SLURRY PUMPING
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As you can see, the units of TDH and of the elements are not common at this stage; however, each unit is one of head or pressure and all elements will eventually be converted to the common unit of height of slurry.
The elements in Bernoulli's equation are illustrated in Figure 2.
Figure 2. The elements of Bernoulli's equation.
© 1990 GPD Co. Ltd. / Metcom Consulting LLC (Rev.4, 2005)
SLURRY PUMPING
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Because of the conditions normally found in pumping systems in a mineral processing plant, Bernoulli's equation can be simplified. When the initial boundary of a pumping system is at the surface of
the slurry in the pump box, the static pressure, P
will give a "zero" gauge pressure. Also, since the velocity of the
slurry, V _{1} , will be negligible at this point, we can say that:
1
, is atmospheric, or
P
• V
•
_{1}
_{1}
=
=
0
0
And Bernouilli's equation can be simplified to:
2 g
TDH
=
P _{2}
+
V _{2} ^{2}
+
(Z _{2}

Z _{1} )
+
h _{f}
Again, when using this equation, the elements will be initially expressed in various units of head or pressure. However, TDH must eventually be expressed in "height of slurry".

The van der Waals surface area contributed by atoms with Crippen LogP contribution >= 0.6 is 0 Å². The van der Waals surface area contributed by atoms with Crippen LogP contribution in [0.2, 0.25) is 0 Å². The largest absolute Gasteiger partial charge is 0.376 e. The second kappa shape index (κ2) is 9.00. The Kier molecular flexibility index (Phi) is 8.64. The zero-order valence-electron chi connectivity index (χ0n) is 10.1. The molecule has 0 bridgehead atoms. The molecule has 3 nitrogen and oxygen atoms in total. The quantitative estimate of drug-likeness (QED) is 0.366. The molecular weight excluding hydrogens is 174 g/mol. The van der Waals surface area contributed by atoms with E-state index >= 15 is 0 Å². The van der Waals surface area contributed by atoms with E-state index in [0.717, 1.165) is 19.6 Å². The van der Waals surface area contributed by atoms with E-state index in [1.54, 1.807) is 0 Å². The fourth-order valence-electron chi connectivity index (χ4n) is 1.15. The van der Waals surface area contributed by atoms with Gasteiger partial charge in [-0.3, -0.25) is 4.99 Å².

Here is a very simple example which will introduce you to Bernoulli's equation.
© 1990 GPD Co. Ltd. / Metcom Consulting LLC (Rev.4, 2005)
SLURRY PUMPING
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Example
Joe, the metallurgist, was asked to determine the TDH for a slurry pumping system. Here is the information he is given:
• The static pressure gauge reading at the hydrocyclone inlet is 148 kPa.
• The velocity (average across the pipe diameter) of the slurry at the hydrocyclone inlet is 1.94 m/s (this will be covered later).
• The vertical distance between the level of slurry in the pump box and the pump intake is 2.0 m (slurry head).
• The vertical distance between the pump intake and the hydrocyclone inlet is 12.0 m (slurry head).
• The piping system has a total friction loss, h _{f} , equivalent to 2.0 m water.
Here is Bernouilli's equation again:
TDH
=
P _{2}
+
V _{2} ^{2}
+
(Z _{2}

Z _{1} )
+
h _{f}
2 g
In this case, Joe has:
TDH = 148 kPa + 1.94 ^{2} m slurry + (12.0  2.0) m slurry + 2.0 m water
2 g
© 1990 GPD Co. Ltd. / Metcom Consulting LLC (Rev.4, 2005)
SLURRY PUMPING
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Joe must convert all units to "height of slurry". In this particular system, the slurry SG is 1.73:
For the static pressure he has:
P _{2}
=
148 kPa
x
0.102 m water kPa
=
15.1 m water
P _{2}
=
15.1 m water
1.73
=
8.7 m slurry
For the velocity head he has:
V _{2} ^{2}
2 g
=
(1.94 m/sec) ^{2}
2 x 9.81 m/sec ^{2}
=
0.2 m slurry
For the vertical lift he has:
Z _{2}

Z _{1}
=
10.0 m slurry
For the friction loss he has:
h _{f}
=
So finally:
2.0 m water
1.73
=
1.2 m slurry
TDH 
= 
8.7 
+ 
0.2 
+ 
10.0 
+ 
1.2 
TDH 
= 
20.1 m slurry 
The pump must therefore provide a total dynamic head of 20.1 m in order to transport the given volumetric flow rate of slurry through the system.